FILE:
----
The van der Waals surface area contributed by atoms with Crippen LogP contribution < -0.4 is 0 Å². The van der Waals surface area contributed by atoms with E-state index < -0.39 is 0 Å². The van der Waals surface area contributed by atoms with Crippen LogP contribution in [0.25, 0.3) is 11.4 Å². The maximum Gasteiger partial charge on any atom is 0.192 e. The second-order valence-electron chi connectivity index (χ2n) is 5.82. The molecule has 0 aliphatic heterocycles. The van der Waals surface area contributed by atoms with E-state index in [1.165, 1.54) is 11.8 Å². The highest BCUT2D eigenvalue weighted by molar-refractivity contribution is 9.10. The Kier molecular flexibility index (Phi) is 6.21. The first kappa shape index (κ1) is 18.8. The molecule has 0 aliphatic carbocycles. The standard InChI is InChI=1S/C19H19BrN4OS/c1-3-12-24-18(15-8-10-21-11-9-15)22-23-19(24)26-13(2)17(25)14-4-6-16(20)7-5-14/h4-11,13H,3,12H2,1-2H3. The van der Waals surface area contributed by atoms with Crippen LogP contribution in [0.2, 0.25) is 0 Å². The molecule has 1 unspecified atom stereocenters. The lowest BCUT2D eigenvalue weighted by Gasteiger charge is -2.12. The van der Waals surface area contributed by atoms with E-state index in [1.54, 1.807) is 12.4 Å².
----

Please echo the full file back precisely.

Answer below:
The van der Waals surface area contributed by atoms with Crippen LogP contribution < -0.4 is 0 Å². The van der Waals surface area contributed by atoms with E-state index < -0.39 is 0 Å². The van der Waals surface area contributed by atoms with Crippen LogP contribution in [0.25, 0.3) is 11.4 Å². The maximum Gasteiger partial charge on any atom is 0.192 e. The second-order valence-electron chi connectivity index (χ2n) is 5.82. The molecule has 0 aliphatic heterocycles. The van der Waals surface area contributed by atoms with E-state index in [1.165, 1.54) is 11.8 Å². The highest BCUT2D eigenvalue weighted by molar-refractivity contribution is 9.10. The Kier molecular flexibility index (Phi) is 6.21. The first kappa shape index (κ1) is 18.8. The molecule has 0 aliphatic carbocycles. The standard InChI is InChI=1S/C19H19BrN4OS/c1-3-12-24-18(15-8-10-21-11-9-15)22-23-19(24)26-13(2)17(25)14-4-6-16(20)7-5-14/h4-11,13H,3,12H2,1-2H3. The van der Waals surface area contributed by atoms with Crippen LogP contribution in [0.2, 0.25) is 0 Å². The molecule has 1 unspecified atom stereocenters. The lowest BCUT2D eigenvalue weighted by Gasteiger charge is -2.12. The van der Waals surface area contributed by atoms with E-state index in [1.54, 1.807) is 12.4 Å².